SPI - Clock does not seem to be working fine


Hello, I am trying to use the SPI clock to generate a clock signal to a microphone. The clock must be between 1-3 MHz so I have created the following code:

void setup() {
  // Put initialization like pinMode and begin functions here.
  SPI.setClockSpeed(3, MHZ);

// loop() runs over and over again, as quickly as it can execute.
void loop() {

the problem is, when I connect an oscilloscope it show that the clock is always at 1, and only have slight peaks at 0.

Can anyone give me some help



First, if you are using default AUTOMATIC system mode, loop() will only run aproximately every 1ms, since all the cloud tasks take place between iterations of loop() taking that long.
Next, I’d not abuse SPI for that, since the clock won’t have a 50% duty cycle.
You could use a timed interrupt for that via SparkIntervalTimer library.
Or you might consider using a PWM, but I haven’t checked the max. rate for that.


From the references it seems that the maximum frequency for a PWM is 230kHz

Is there any way of doing this easily??



I couldn’t find an explicit statement about max PWM frequency, only here


With a resolution set to 2 bit you may get the max frequency, but depending on pin that might be more or less.

And after rethinking your 1~3MHz SparkIntervalTimer will be out too, due to it’s max rate of 3~5µs between each trigger.

So you might be back at SPI :blush:
Try SYSTEM_THREAD(ENABLED) to decouple the cloud thread from loop() and go for longer running DMA based SPI.transfer() with a calkback retriggering the next transfer.

But the more professional solution would be to use a 3MHz quarz oszillator.



Sorry, could you please provide more information, it is just use SYSTEM_THREAD(ENABLED)?? Or do I have to do anything else?



I’d just do something like this

(not tested tho’)

//SYSTEM_MODE(SEMI_AUTOMATIC)   // optional to start without WiFi

const int spiBytes = 128;

void startTransmission() {
  SPI.transfer(NULL, NULL, spiBytes, startTransmission);

void setup() {
  SPI.setClockSpeed(3, MHZ);

void loop() {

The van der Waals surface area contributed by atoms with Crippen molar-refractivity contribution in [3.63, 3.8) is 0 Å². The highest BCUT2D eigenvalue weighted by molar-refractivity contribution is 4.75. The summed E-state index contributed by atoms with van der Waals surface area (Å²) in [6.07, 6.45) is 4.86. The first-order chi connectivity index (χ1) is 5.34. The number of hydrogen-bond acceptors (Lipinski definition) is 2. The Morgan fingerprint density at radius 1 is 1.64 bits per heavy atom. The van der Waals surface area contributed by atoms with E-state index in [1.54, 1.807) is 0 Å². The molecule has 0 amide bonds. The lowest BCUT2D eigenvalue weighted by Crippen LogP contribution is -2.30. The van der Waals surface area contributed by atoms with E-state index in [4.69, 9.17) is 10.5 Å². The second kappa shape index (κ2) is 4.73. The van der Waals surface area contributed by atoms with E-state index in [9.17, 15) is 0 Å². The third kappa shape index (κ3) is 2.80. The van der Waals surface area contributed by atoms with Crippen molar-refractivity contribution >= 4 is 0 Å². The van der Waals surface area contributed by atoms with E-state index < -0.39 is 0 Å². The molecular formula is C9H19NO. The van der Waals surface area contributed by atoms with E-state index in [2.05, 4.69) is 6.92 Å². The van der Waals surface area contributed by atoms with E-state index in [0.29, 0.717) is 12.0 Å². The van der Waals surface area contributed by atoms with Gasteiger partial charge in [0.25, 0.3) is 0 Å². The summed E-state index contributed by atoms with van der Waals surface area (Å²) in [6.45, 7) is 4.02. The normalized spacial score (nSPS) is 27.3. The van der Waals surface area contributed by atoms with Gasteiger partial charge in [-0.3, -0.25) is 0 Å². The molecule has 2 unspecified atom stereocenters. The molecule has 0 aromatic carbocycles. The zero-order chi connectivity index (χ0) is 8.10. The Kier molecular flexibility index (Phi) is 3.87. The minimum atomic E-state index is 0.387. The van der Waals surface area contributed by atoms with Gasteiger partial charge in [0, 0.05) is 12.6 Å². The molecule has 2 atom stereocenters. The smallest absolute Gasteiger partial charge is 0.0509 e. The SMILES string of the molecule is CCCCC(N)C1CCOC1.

But the non-symmetric duty cycle will still be an issue.
To overcome that you could go for 6MHz and use an external flip-flop.

Having said this, @rickkas7 or @peekay123 may have some more fitting suggestions since they have already been tapping into to hardware timers of the µC and provide a less hacky solution.


Actually, I recommend using an external oscillator to get the correct frequency and duty cycle. As @ScruffR has it, the ISR call will be recursive and may cause a stack overflow. If not, it will cause a delay before and after each 128 byte block due to the interrupt latency and the DMA setup times. The resulting clock will be inconsistent.


@peekay123, I dare to contradict.
SPI.transfer(void*, void*, count, callback ) is an async function. It will start the DMA transfer an leave the function before the next callback call happens :wink:
But the non-consistent timing may be an issue, depending on the actual needs of the microphone used.

And I had suggested the ext. crystal too


@ScruffR, glad you corrected me! However, the ISR and DMA setup latency issues still apply :wink:


Yup, that was added in the subsequent edit :sunglasses:


It seems like it ought to be possible, but I’m not really sure. I’m traveling right now and while I have a lot of things with me, I didn’t bring an oscilloscope or a logic analyzer LOL. I’ll try to look into this next week if an answer isn’t found before then.


I never leave without my (want to be) “oszilloscope” (Dimension 98 * 60 * 14.5 (mm)) :joy:


I was able to do it with a hardware timer in PWM mode using the STM32F205 bare metal. I’m not positive this is a great idea, but it does appear to work. I got a nice 2.857 MHz signal output on D3.